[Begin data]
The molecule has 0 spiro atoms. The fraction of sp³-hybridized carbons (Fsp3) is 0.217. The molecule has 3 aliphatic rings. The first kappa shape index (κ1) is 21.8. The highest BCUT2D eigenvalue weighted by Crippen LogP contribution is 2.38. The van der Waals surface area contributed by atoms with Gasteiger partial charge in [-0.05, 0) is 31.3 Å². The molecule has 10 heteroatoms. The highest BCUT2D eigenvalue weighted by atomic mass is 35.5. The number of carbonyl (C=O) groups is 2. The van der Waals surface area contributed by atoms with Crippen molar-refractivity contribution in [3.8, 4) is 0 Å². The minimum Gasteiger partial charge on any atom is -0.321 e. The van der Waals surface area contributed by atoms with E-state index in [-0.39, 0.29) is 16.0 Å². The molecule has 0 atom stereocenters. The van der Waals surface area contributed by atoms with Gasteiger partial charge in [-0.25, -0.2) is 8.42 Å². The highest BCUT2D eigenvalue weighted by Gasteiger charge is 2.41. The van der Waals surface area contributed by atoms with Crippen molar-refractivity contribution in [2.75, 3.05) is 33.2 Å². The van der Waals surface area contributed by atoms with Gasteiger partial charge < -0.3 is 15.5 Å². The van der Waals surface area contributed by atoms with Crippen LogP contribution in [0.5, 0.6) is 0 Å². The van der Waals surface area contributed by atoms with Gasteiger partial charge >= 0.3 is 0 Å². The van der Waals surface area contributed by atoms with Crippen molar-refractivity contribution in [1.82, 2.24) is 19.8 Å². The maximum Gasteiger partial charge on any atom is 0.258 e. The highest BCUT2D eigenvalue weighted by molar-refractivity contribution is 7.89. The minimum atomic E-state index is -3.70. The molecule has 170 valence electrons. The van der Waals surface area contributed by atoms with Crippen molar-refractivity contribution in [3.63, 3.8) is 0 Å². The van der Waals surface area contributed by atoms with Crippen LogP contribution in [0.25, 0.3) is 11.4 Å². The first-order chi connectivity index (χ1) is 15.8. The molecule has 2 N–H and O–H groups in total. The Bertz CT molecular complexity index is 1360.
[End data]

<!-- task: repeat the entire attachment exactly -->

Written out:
The molecule has 0 spiro atoms. The fraction of sp³-hybridized carbons (Fsp3) is 0.217. The molecule has 3 aliphatic rings. The first kappa shape index (κ1) is 21.8. The highest BCUT2D eigenvalue weighted by Crippen LogP contribution is 2.38. The van der Waals surface area contributed by atoms with Gasteiger partial charge in [-0.05, 0) is 31.3 Å². The molecule has 10 heteroatoms. The highest BCUT2D eigenvalue weighted by atomic mass is 35.5. The number of carbonyl (C=O) groups is 2. The van der Waals surface area contributed by atoms with Crippen molar-refractivity contribution in [3.8, 4) is 0 Å². The minimum Gasteiger partial charge on any atom is -0.321 e. The van der Waals surface area contributed by atoms with E-state index in [-0.39, 0.29) is 16.0 Å². The molecule has 0 atom stereocenters. The van der Waals surface area contributed by atoms with Gasteiger partial charge in [-0.25, -0.2) is 8.42 Å². The highest BCUT2D eigenvalue weighted by Gasteiger charge is 2.41. The van der Waals surface area contributed by atoms with Crippen molar-refractivity contribution in [2.75, 3.05) is 33.2 Å². The van der Waals surface area contributed by atoms with Gasteiger partial charge < -0.3 is 15.5 Å². The van der Waals surface area contributed by atoms with Crippen LogP contribution in [0.5, 0.6) is 0 Å². The van der Waals surface area contributed by atoms with Gasteiger partial charge >= 0.3 is 0 Å². The van der Waals surface area contributed by atoms with Crippen molar-refractivity contribution in [1.82, 2.24) is 19.8 Å². The maximum Gasteiger partial charge on any atom is 0.258 e. The highest BCUT2D eigenvalue weighted by molar-refractivity contribution is 7.89. The minimum atomic E-state index is -3.70. The molecule has 170 valence electrons. The van der Waals surface area contributed by atoms with Crippen molar-refractivity contribution in [3.63, 3.8) is 0 Å². The van der Waals surface area contributed by atoms with Crippen LogP contribution in [0.25, 0.3) is 11.4 Å². The first-order chi connectivity index (χ1) is 15.8. The molecule has 2 N–H and O–H groups in total. The Bertz CT molecular complexity index is 1360.